BATON ROUGE, LA (WAFB) - Students gathered for a sign-making session at LSU's African-American Cultural Center Thursday night. It was two days after Alton Sterling, a man selling CDs and DVDs in a convenience store parking lot was shot by Baton Rouge police officers.
The room was filled with people around tables, drawing on poster board. There was talk about the events of the past couple of days, the local demonstrations at the site of the shooting, the national exposure on media, and even Twitter's furious tweets.
There were close to a hundred people in the room, and LSU student Aryanna Prasad, who attended the event, said she felt feelings being put to poster board.
Prasad had talked with the organizers, who said, "They told me that they just wanted a place to bring people together, people from all over town and not just the LSU community, and bring them there and of course people are making signs, they have those materials, but also, just being able to meet other people. And just kind of feel like you're in sort of a community and network."
Participants there were mostly LSU students, but there were community activists and LSU employees. A few people even stood up and spoke. The LSU Office of Multicultural Affairs had a representative there.
They did not try to dictate what went on the signs. Aryanna said people welcomed the chance to just let the ink flow.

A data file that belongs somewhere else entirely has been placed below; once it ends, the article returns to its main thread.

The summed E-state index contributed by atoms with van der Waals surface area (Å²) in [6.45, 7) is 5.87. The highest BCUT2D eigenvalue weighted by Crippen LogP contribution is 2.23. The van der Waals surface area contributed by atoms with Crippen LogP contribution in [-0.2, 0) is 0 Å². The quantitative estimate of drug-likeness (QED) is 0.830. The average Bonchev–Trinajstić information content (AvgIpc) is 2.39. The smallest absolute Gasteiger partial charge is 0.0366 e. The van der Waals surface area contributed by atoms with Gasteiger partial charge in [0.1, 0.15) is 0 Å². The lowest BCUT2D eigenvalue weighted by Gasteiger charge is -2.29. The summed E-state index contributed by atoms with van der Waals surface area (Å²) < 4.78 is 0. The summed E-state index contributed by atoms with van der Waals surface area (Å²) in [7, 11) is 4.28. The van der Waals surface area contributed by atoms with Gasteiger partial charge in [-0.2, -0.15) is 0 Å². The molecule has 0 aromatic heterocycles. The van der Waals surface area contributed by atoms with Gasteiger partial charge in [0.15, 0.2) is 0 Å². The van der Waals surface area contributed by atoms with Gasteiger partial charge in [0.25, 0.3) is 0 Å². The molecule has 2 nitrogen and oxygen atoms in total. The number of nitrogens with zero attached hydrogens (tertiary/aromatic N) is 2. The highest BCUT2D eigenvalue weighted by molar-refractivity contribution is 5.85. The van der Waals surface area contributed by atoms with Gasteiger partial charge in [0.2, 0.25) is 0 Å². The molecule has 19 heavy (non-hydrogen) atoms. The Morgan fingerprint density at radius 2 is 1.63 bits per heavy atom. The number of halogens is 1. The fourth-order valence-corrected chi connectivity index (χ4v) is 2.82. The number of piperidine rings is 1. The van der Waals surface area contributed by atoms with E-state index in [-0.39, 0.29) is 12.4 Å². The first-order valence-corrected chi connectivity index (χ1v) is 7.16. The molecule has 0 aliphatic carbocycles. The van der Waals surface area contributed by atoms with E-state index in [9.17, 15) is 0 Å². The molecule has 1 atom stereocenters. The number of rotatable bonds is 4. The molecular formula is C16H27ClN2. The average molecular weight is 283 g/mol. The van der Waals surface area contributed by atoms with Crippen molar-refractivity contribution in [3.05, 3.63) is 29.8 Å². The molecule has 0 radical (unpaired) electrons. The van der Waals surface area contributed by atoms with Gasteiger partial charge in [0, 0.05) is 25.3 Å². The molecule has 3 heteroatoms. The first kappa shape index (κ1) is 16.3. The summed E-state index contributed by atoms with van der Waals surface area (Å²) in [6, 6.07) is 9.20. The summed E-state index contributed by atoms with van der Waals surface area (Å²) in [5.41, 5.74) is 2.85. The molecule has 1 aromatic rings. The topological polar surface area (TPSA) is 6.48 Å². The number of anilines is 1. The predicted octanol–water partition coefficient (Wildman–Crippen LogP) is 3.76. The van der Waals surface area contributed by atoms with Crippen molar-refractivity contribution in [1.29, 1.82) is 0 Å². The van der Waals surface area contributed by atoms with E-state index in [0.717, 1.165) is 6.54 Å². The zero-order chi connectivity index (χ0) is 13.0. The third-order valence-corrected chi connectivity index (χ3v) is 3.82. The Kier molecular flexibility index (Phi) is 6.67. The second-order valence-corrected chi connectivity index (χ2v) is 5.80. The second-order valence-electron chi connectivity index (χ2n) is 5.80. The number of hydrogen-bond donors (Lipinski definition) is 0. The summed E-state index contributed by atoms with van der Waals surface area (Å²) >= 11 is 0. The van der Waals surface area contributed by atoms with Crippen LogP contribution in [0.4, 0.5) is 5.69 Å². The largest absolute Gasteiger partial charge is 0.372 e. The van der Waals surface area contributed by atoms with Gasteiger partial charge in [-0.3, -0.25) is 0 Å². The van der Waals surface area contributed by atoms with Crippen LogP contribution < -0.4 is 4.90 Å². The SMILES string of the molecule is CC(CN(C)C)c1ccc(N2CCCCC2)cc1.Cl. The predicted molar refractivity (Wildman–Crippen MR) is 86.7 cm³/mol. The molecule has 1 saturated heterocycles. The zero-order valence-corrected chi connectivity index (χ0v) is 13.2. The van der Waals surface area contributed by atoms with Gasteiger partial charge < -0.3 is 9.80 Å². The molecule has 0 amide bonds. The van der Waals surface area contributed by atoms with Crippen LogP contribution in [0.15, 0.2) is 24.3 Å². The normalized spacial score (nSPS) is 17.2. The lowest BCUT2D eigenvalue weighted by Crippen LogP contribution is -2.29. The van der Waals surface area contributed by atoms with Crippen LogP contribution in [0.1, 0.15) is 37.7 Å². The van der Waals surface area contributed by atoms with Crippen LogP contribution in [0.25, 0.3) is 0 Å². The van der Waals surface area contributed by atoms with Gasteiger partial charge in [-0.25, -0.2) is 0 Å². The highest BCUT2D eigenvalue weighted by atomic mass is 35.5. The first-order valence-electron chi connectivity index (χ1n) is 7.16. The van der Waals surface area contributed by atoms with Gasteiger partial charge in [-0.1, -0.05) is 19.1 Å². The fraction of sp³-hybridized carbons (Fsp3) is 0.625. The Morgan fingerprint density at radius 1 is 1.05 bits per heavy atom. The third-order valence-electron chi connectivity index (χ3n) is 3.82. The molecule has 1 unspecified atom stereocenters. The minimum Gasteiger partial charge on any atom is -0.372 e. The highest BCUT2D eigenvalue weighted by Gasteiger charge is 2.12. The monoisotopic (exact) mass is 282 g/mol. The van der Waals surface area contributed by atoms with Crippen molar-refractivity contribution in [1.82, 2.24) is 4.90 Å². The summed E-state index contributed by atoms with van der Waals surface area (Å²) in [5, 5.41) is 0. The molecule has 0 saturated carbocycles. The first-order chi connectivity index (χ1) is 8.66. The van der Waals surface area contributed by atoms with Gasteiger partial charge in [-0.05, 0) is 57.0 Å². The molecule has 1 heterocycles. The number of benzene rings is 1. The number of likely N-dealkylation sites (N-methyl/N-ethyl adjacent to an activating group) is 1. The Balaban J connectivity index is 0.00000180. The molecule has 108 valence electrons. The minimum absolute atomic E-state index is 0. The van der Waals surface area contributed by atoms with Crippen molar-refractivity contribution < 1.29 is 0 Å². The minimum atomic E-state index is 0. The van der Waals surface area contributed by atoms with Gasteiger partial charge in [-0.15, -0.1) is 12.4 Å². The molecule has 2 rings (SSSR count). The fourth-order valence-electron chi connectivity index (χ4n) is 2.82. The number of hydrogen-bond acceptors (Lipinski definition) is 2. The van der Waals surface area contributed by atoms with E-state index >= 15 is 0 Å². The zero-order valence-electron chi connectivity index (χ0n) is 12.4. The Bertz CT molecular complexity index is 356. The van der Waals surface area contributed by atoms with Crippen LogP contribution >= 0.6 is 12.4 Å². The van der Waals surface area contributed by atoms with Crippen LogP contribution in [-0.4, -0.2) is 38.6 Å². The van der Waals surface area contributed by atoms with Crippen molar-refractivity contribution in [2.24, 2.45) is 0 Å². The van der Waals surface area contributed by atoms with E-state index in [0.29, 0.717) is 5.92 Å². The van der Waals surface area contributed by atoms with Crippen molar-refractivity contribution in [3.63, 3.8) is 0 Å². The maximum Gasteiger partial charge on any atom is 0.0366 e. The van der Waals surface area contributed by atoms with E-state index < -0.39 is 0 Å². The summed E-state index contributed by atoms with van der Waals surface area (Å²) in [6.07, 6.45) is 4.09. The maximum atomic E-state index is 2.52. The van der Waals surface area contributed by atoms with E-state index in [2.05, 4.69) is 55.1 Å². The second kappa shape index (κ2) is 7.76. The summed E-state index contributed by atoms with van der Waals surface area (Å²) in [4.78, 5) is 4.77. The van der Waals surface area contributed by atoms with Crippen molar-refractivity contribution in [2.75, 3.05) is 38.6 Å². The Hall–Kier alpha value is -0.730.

"I actually saw a lot of people sitting down and making signs and I know, I'm not the most artistic person, but I saw people who were like 'Hey, I'm just gonna write what I think' and just kind write things out in script," Prasad said. "There were people got more creative obviously. I thought it was really cool that as you make your own sign, you bring your own personality to it.'"
Some signs were self-censored with a visual sign of a bleep where an expletive might be.
"Honestly, I think a lot of it was about police brutality in general, and Alton Sterling and what happened in that case and everything that's emerged. I think, to many people it feels like one of many, a systemic kind of problem," Prasad said. "People are speaking out about that problem. Police brutality, profiling African-Americans."
She said that organizers want to let this group organize if they want to. But for now, the signs will come to good use. Prasad said many participants were planning on demonstrating Saturday, July 9.
There is an announced protest organized by "Don't Shoot," a community organization. It will be at 2 p.m. outside the Baton Rouge Police Department at 9000 Airline Highway.
Organizers of the march want to assure prosecution of the Baton Rouge police officers. As the U.S. Attorney's investigation of the shooting death is underway.